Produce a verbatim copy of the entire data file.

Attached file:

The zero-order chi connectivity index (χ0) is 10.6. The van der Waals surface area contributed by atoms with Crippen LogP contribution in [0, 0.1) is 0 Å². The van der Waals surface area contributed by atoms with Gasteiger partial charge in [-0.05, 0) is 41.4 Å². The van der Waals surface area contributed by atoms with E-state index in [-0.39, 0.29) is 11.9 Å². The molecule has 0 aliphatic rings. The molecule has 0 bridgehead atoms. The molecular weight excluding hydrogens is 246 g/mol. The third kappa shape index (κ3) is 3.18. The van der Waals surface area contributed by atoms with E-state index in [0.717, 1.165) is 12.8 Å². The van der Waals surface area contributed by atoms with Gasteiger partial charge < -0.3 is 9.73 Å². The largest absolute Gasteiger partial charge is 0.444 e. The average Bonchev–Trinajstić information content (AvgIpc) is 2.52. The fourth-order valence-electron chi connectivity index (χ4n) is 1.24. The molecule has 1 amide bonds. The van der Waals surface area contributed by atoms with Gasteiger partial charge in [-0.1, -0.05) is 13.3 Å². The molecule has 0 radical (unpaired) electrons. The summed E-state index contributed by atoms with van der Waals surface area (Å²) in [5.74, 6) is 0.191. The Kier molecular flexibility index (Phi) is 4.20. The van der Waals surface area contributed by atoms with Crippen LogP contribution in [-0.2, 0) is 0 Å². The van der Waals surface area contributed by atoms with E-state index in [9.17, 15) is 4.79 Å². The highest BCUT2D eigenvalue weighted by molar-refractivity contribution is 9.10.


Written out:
The zero-order chi connectivity index (χ0) is 10.6. The van der Waals surface area contributed by atoms with Crippen LogP contribution in [0, 0.1) is 0 Å². The van der Waals surface area contributed by atoms with Gasteiger partial charge in [-0.05, 0) is 41.4 Å². The van der Waals surface area contributed by atoms with E-state index in [-0.39, 0.29) is 11.9 Å². The molecule has 0 aliphatic rings. The molecule has 0 bridgehead atoms. The molecular weight excluding hydrogens is 246 g/mol. The third kappa shape index (κ3) is 3.18. The van der Waals surface area contributed by atoms with E-state index in [0.717, 1.165) is 12.8 Å². The van der Waals surface area contributed by atoms with Gasteiger partial charge < -0.3 is 9.73 Å². The largest absolute Gasteiger partial charge is 0.444 e. The average Bonchev–Trinajstić information content (AvgIpc) is 2.52. The fourth-order valence-electron chi connectivity index (χ4n) is 1.24. The molecule has 1 amide bonds. The van der Waals surface area contributed by atoms with Gasteiger partial charge in [-0.1, -0.05) is 13.3 Å². The molecule has 0 radical (unpaired) electrons. The summed E-state index contributed by atoms with van der Waals surface area (Å²) in [5.74, 6) is 0.191. The Kier molecular flexibility index (Phi) is 4.20. The van der Waals surface area contributed by atoms with Crippen LogP contribution in [-0.2, 0) is 0 Å². The van der Waals surface area contributed by atoms with E-state index in [9.17, 15) is 4.79 Å². The highest BCUT2D eigenvalue weighted by molar-refractivity contribution is 9.10.